There is an old adage that leashes serve as everything from birth control to good neighbor relations. Their use is mandated many places and most dog owners would never be without one, at least for emergencies. Deciding what the leash should be attached to is another matter.
A dog harness is a great option because it gives you multiple points of contact, distributing pressure from the leash to a greater surface area. It also relieves the sensitive neck structures from sudden impact which can cause injuries that are quite serious.
Harnesses come in such a wide variety of styles, it can be complicated to learn to use one. Since they can't be left on a dog when he's unattended, taking them off and putting them back on, should be simple.
Let's take a look.
Step in Harness
A simple and versatile harness is the step in style. This one is lined up ready to step in to. Consider gradually introducing your dog to the donning process with treats and have him wear the harness indoors for a test drive before taking it on the road.
How to fit
Make sure the harness is sized to fit your dog and have the dog step in. For wiggly dogs, holding the harness off the floor or table top for each front leg helps.
Step in harnesses buckle at the shoulders and have two rings, one attached to each buckle element, for the leash. This way, even if the buckle fails, the harness will still be connected by the leash clip.
Before choosing a step in harness, look for adjustments. These two harnesses look alike. But the pink one (note where the pen points) has an additional adjustment on the strap between the breast band and the belly band which accommodates deep chested dogs such as hounds.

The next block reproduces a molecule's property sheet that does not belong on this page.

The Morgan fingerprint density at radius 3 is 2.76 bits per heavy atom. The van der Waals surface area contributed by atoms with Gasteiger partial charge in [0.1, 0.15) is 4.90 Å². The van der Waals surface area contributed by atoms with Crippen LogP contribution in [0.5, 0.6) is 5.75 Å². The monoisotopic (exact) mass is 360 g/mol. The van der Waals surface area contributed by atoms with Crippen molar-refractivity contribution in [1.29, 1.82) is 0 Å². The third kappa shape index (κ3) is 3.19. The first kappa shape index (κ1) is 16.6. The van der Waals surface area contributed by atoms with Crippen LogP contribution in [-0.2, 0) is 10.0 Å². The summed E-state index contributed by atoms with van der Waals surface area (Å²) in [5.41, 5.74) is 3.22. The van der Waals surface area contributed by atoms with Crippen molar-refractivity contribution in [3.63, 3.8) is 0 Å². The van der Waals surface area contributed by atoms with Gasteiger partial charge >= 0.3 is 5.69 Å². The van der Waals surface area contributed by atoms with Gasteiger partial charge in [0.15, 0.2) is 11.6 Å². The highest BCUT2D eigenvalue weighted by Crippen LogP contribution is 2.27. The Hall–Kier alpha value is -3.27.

The most common harness is a little more complicated to put on but more versatile as well. There are two bands attached by two straps. One band goes around the dog's neck. The other, usually with a buckle, goes around the dog's body. A strap goes down the dog's back and the other goes between the front legs.
Standard harnesses have an added advantage of connecting with the leash at the rear end of the back strap. This gives both the handler and the dog new positions of leverage.
They also often have a ring that holds the neck band to the belly strap. Attaching the leash to this forward ring which is not the intended use, can aid in teaching a true puller to change strategies. This doesn't always work but is an advantage to consider when choosing a harness.
The Easy Walk by Premier purchased by PetSafe places the leash connection in front of the dog rather than behind. This harness makes it impossible for a dog to pull on the leash while walking. The Freedom Harness (not pictured) uses the same laws of physics with added comfort features because it slides around on the dog's body much less than the Easy Walk.
Walk N Sync
This unique harness has two buckles in the belly band which makes it easier to fit and put on. It's also how the harness accomplishes training benefits in addition to the disbursement of leash pressure.
Walk N Sync
This particular harness is a combination of body work, restraint and pull management. The Walk N Sync is only available from one source but well worth seeking out to manage much more than walking the dog. See the website for more.
The Walk N Snyc incorporates a hook at the base of the Neck band which is unlike other harnesses.
A variety of harnesses serve multiple purposes from clothing to training tools. Just be certain that decorative clothing harnesses can be safely used as a leash attachment and that harnesses that are advertised as seatbelts or carriers have been tested for those purposes.
Some specialty harnesses can be used for technical work (parachute, rappelling, search and rescue) or for uses such as this one--to walk and carry your dog as needed.
If you need a harness and don't have one, you can use a long leash to create one. Of course, it's not for long term use since sliding fabric can irritate dog's skin over a longer walk.
Attach the leash to a sturdy collar that does not have a squeeze feature and wrap the leash under the dog's chest. Make sure not to pinch longer hair or skin during the wrap.
Pull the leash handle through the dog's collar and you have a multi point contact almost as comfortable for the dog as a harness. This arrangement gives you more leverage but a shorter leash.
Choosing a leash connection isn't simple but hopefully this overview makes it a little easier.
If you are looking for other options, particularly collars, check the list of collars for features and ideas.